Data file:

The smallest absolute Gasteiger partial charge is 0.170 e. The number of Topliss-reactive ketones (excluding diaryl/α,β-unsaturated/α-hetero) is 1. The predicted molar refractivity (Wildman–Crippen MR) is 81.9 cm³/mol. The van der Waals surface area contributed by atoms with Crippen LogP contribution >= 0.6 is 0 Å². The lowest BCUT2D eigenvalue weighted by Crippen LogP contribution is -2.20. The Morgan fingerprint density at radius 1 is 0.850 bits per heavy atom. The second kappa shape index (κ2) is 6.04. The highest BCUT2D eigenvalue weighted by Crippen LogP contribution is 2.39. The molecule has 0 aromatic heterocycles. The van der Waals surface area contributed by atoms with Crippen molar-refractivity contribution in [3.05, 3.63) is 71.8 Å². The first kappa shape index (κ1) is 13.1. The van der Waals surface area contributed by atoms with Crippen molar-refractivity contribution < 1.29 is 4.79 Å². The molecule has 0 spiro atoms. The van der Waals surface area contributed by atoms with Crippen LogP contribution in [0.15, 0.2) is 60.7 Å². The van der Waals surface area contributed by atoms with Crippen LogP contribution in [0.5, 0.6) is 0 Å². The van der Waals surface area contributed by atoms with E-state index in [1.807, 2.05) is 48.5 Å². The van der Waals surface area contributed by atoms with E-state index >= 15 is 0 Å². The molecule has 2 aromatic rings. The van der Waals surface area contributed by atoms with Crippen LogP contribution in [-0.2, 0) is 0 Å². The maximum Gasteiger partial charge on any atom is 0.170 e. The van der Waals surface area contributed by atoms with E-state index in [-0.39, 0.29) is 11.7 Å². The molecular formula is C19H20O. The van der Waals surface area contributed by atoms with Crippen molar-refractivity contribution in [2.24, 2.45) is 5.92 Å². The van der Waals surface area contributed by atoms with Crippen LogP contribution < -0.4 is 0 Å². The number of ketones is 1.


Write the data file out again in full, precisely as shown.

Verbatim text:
The smallest absolute Gasteiger partial charge is 0.170 e. The number of Topliss-reactive ketones (excluding diaryl/α,β-unsaturated/α-hetero) is 1. The predicted molar refractivity (Wildman–Crippen MR) is 81.9 cm³/mol. The van der Waals surface area contributed by atoms with Crippen LogP contribution >= 0.6 is 0 Å². The lowest BCUT2D eigenvalue weighted by Crippen LogP contribution is -2.20. The Morgan fingerprint density at radius 1 is 0.850 bits per heavy atom. The second kappa shape index (κ2) is 6.04. The highest BCUT2D eigenvalue weighted by Crippen LogP contribution is 2.39. The molecule has 0 aromatic heterocycles. The van der Waals surface area contributed by atoms with Crippen molar-refractivity contribution in [3.05, 3.63) is 71.8 Å². The first kappa shape index (κ1) is 13.1. The van der Waals surface area contributed by atoms with Crippen molar-refractivity contribution < 1.29 is 4.79 Å². The molecule has 0 spiro atoms. The van der Waals surface area contributed by atoms with Crippen LogP contribution in [0.15, 0.2) is 60.7 Å². The van der Waals surface area contributed by atoms with Crippen LogP contribution in [0.5, 0.6) is 0 Å². The van der Waals surface area contributed by atoms with E-state index in [1.807, 2.05) is 48.5 Å². The van der Waals surface area contributed by atoms with E-state index >= 15 is 0 Å². The molecule has 2 aromatic rings. The van der Waals surface area contributed by atoms with Crippen LogP contribution in [-0.2, 0) is 0 Å². The maximum Gasteiger partial charge on any atom is 0.170 e. The van der Waals surface area contributed by atoms with E-state index in [-0.39, 0.29) is 11.7 Å². The molecular formula is C19H20O. The van der Waals surface area contributed by atoms with Crippen molar-refractivity contribution in [2.24, 2.45) is 5.92 Å². The van der Waals surface area contributed by atoms with Crippen LogP contribution < -0.4 is 0 Å². The number of ketones is 1.